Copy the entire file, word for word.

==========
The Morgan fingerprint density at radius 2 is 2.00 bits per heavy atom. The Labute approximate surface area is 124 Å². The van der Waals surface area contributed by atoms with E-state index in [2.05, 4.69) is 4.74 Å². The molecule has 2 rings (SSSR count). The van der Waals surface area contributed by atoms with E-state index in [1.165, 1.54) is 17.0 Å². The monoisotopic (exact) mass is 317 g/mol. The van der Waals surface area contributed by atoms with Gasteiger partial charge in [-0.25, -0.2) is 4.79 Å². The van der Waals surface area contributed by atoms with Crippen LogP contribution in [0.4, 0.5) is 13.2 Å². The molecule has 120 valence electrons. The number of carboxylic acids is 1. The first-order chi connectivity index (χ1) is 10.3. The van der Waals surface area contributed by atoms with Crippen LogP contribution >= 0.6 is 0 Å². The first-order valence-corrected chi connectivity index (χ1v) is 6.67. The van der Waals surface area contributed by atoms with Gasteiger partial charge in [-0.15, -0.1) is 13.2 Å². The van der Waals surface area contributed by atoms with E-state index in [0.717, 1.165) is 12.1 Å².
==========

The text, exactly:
The Morgan fingerprint density at radius 2 is 2.00 bits per heavy atom. The Labute approximate surface area is 124 Å². The van der Waals surface area contributed by atoms with E-state index in [2.05, 4.69) is 4.74 Å². The molecule has 2 rings (SSSR count). The van der Waals surface area contributed by atoms with E-state index in [1.165, 1.54) is 17.0 Å². The monoisotopic (exact) mass is 317 g/mol. The van der Waals surface area contributed by atoms with Gasteiger partial charge in [-0.25, -0.2) is 4.79 Å². The van der Waals surface area contributed by atoms with Crippen LogP contribution in [0.4, 0.5) is 13.2 Å². The molecule has 120 valence electrons. The number of carboxylic acids is 1. The first-order chi connectivity index (χ1) is 10.3. The van der Waals surface area contributed by atoms with Crippen LogP contribution >= 0.6 is 0 Å². The first-order valence-corrected chi connectivity index (χ1v) is 6.67. The van der Waals surface area contributed by atoms with Gasteiger partial charge in [-0.15, -0.1) is 13.2 Å². The van der Waals surface area contributed by atoms with E-state index in [0.717, 1.165) is 12.1 Å².